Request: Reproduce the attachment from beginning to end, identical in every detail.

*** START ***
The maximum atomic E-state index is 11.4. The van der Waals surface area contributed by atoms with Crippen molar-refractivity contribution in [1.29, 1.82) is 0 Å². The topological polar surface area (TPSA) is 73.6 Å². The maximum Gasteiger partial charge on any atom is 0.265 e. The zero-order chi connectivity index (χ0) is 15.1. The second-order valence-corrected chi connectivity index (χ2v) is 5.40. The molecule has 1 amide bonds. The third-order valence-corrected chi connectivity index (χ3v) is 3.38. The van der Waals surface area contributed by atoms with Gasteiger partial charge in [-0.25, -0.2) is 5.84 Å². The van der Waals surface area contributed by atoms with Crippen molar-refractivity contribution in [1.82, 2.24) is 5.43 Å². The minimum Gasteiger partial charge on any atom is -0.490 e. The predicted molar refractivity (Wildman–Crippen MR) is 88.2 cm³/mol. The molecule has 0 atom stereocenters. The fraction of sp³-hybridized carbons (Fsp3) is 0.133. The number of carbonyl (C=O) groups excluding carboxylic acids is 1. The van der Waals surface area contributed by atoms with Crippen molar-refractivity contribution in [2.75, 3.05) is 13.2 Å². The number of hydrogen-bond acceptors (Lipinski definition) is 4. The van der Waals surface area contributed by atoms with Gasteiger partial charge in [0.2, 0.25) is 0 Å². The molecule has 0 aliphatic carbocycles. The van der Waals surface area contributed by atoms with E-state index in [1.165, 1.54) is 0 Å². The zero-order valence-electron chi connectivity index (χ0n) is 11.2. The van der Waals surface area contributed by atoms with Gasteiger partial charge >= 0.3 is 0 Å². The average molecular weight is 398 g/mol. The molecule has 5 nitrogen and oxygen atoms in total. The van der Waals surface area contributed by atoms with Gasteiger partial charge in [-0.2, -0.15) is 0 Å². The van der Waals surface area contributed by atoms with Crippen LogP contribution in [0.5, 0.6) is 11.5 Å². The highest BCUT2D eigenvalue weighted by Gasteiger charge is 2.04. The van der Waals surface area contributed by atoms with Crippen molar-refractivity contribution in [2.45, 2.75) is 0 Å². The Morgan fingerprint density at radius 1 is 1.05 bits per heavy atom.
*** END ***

The maximum atomic E-state index is 11.4. The van der Waals surface area contributed by atoms with Crippen molar-refractivity contribution in [1.29, 1.82) is 0 Å². The topological polar surface area (TPSA) is 73.6 Å². The maximum Gasteiger partial charge on any atom is 0.265 e. The zero-order chi connectivity index (χ0) is 15.1. The second-order valence-corrected chi connectivity index (χ2v) is 5.40. The molecule has 1 amide bonds. The third-order valence-corrected chi connectivity index (χ3v) is 3.38. The van der Waals surface area contributed by atoms with Gasteiger partial charge in [-0.25, -0.2) is 5.84 Å². The van der Waals surface area contributed by atoms with Crippen molar-refractivity contribution in [1.82, 2.24) is 5.43 Å². The minimum Gasteiger partial charge on any atom is -0.490 e. The predicted molar refractivity (Wildman–Crippen MR) is 88.2 cm³/mol. The molecule has 0 atom stereocenters. The fraction of sp³-hybridized carbons (Fsp3) is 0.133. The number of carbonyl (C=O) groups excluding carboxylic acids is 1. The van der Waals surface area contributed by atoms with Crippen molar-refractivity contribution in [2.75, 3.05) is 13.2 Å². The number of hydrogen-bond acceptors (Lipinski definition) is 4. The van der Waals surface area contributed by atoms with Gasteiger partial charge in [0.2, 0.25) is 0 Å². The molecule has 0 aliphatic carbocycles. The van der Waals surface area contributed by atoms with E-state index in [1.165, 1.54) is 0 Å². The zero-order valence-electron chi connectivity index (χ0n) is 11.2. The van der Waals surface area contributed by atoms with Gasteiger partial charge >= 0.3 is 0 Å². The average molecular weight is 398 g/mol. The molecule has 5 nitrogen and oxygen atoms in total. The van der Waals surface area contributed by atoms with Gasteiger partial charge in [-0.2, -0.15) is 0 Å². The van der Waals surface area contributed by atoms with Crippen LogP contribution in [0.5, 0.6) is 11.5 Å². The highest BCUT2D eigenvalue weighted by Gasteiger charge is 2.04. The van der Waals surface area contributed by atoms with Crippen molar-refractivity contribution in [2.45, 2.75) is 0 Å². The Morgan fingerprint density at radius 1 is 1.05 bits per heavy atom.